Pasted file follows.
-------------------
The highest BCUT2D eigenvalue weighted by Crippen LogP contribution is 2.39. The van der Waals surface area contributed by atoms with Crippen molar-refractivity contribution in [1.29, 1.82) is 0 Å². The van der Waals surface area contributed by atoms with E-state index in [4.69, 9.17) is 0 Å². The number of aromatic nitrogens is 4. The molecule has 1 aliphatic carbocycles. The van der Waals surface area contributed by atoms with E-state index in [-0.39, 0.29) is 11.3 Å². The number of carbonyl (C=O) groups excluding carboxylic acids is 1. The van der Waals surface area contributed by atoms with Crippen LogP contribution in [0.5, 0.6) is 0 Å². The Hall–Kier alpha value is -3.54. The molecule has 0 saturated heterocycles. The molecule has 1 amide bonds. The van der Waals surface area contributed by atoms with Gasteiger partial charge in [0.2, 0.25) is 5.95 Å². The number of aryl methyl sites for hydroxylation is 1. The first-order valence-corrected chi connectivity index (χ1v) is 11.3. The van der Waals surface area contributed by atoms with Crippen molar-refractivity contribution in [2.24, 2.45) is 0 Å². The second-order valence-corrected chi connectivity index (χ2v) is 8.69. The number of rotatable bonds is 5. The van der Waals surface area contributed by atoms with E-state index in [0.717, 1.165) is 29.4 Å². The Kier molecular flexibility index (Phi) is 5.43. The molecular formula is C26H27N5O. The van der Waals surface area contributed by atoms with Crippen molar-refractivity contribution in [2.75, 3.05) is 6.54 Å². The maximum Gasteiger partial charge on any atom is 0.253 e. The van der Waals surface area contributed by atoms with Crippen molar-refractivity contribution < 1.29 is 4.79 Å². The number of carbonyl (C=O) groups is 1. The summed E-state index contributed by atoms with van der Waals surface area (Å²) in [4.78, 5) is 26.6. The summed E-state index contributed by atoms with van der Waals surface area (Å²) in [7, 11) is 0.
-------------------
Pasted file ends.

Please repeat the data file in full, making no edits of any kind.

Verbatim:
The highest BCUT2D eigenvalue weighted by Crippen LogP contribution is 2.39. The van der Waals surface area contributed by atoms with Crippen molar-refractivity contribution in [1.29, 1.82) is 0 Å². The van der Waals surface area contributed by atoms with E-state index in [4.69, 9.17) is 0 Å². The number of aromatic nitrogens is 4. The molecule has 1 aliphatic carbocycles. The van der Waals surface area contributed by atoms with E-state index in [-0.39, 0.29) is 11.3 Å². The number of carbonyl (C=O) groups excluding carboxylic acids is 1. The van der Waals surface area contributed by atoms with Crippen LogP contribution in [0.5, 0.6) is 0 Å². The Hall–Kier alpha value is -3.54. The molecule has 0 saturated heterocycles. The molecule has 1 amide bonds. The van der Waals surface area contributed by atoms with Gasteiger partial charge in [0.2, 0.25) is 5.95 Å². The number of aryl methyl sites for hydroxylation is 1. The first-order valence-corrected chi connectivity index (χ1v) is 11.3. The van der Waals surface area contributed by atoms with Crippen molar-refractivity contribution in [2.24, 2.45) is 0 Å². The second-order valence-corrected chi connectivity index (χ2v) is 8.69. The number of rotatable bonds is 5. The van der Waals surface area contributed by atoms with E-state index in [0.717, 1.165) is 29.4 Å². The Kier molecular flexibility index (Phi) is 5.43. The molecular formula is C26H27N5O. The van der Waals surface area contributed by atoms with Crippen molar-refractivity contribution in [2.75, 3.05) is 6.54 Å². The maximum Gasteiger partial charge on any atom is 0.253 e. The van der Waals surface area contributed by atoms with Crippen molar-refractivity contribution < 1.29 is 4.79 Å². The number of carbonyl (C=O) groups is 1. The summed E-state index contributed by atoms with van der Waals surface area (Å²) in [4.78, 5) is 26.6. The summed E-state index contributed by atoms with van der Waals surface area (Å²) in [7, 11) is 0.